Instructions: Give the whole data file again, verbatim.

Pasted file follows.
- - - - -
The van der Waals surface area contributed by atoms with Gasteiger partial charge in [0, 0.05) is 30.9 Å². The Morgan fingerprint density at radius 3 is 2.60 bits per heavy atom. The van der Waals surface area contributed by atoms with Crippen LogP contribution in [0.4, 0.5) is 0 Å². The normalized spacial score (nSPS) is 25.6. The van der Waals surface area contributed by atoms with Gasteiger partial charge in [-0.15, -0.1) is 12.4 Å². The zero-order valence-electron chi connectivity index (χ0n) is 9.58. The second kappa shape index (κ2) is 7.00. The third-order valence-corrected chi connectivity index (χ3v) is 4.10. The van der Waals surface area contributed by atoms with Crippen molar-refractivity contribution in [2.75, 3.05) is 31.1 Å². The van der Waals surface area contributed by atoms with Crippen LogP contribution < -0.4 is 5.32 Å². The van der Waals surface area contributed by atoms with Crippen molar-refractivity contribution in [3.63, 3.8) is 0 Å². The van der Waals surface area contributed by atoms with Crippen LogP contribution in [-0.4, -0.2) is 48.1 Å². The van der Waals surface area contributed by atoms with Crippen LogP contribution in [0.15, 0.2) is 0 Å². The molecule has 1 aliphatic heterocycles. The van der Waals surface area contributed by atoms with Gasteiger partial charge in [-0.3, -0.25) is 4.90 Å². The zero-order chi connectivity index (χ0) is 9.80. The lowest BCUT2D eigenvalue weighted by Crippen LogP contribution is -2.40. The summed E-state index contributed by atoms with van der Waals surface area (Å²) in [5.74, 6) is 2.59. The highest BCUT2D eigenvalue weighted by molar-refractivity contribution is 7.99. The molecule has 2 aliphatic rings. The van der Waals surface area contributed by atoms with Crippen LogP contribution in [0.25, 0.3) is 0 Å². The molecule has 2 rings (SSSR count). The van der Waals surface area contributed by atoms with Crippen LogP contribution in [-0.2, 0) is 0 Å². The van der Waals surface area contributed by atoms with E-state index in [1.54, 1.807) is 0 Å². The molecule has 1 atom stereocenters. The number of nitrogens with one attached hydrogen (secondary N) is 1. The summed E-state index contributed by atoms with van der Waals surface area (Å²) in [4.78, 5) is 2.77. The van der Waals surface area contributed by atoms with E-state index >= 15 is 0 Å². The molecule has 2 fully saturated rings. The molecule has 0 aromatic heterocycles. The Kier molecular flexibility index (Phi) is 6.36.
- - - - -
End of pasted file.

The van der Waals surface area contributed by atoms with Gasteiger partial charge in [0, 0.05) is 30.9 Å². The Morgan fingerprint density at radius 3 is 2.60 bits per heavy atom. The van der Waals surface area contributed by atoms with Crippen LogP contribution in [0.4, 0.5) is 0 Å². The normalized spacial score (nSPS) is 25.6. The van der Waals surface area contributed by atoms with Gasteiger partial charge in [-0.15, -0.1) is 12.4 Å². The zero-order valence-electron chi connectivity index (χ0n) is 9.58. The second kappa shape index (κ2) is 7.00. The third-order valence-corrected chi connectivity index (χ3v) is 4.10. The van der Waals surface area contributed by atoms with Crippen molar-refractivity contribution in [2.75, 3.05) is 31.1 Å². The van der Waals surface area contributed by atoms with Crippen LogP contribution < -0.4 is 5.32 Å². The van der Waals surface area contributed by atoms with Crippen molar-refractivity contribution in [3.63, 3.8) is 0 Å². The van der Waals surface area contributed by atoms with Crippen LogP contribution in [-0.4, -0.2) is 48.1 Å². The van der Waals surface area contributed by atoms with Crippen LogP contribution in [0.15, 0.2) is 0 Å². The molecule has 1 aliphatic heterocycles. The van der Waals surface area contributed by atoms with Gasteiger partial charge in [-0.3, -0.25) is 4.90 Å². The zero-order chi connectivity index (χ0) is 9.80. The lowest BCUT2D eigenvalue weighted by Crippen LogP contribution is -2.40. The summed E-state index contributed by atoms with van der Waals surface area (Å²) in [5.74, 6) is 2.59. The highest BCUT2D eigenvalue weighted by molar-refractivity contribution is 7.99. The molecule has 2 aliphatic rings. The van der Waals surface area contributed by atoms with Crippen LogP contribution in [0.25, 0.3) is 0 Å². The molecule has 2 rings (SSSR count). The van der Waals surface area contributed by atoms with Crippen LogP contribution in [-0.2, 0) is 0 Å². The van der Waals surface area contributed by atoms with E-state index in [1.54, 1.807) is 0 Å². The molecule has 1 atom stereocenters. The number of nitrogens with one attached hydrogen (secondary N) is 1. The summed E-state index contributed by atoms with van der Waals surface area (Å²) in [4.78, 5) is 2.77. The van der Waals surface area contributed by atoms with E-state index >= 15 is 0 Å². The molecule has 2 fully saturated rings. The molecule has 0 aromatic heterocycles. The Kier molecular flexibility index (Phi) is 6.36.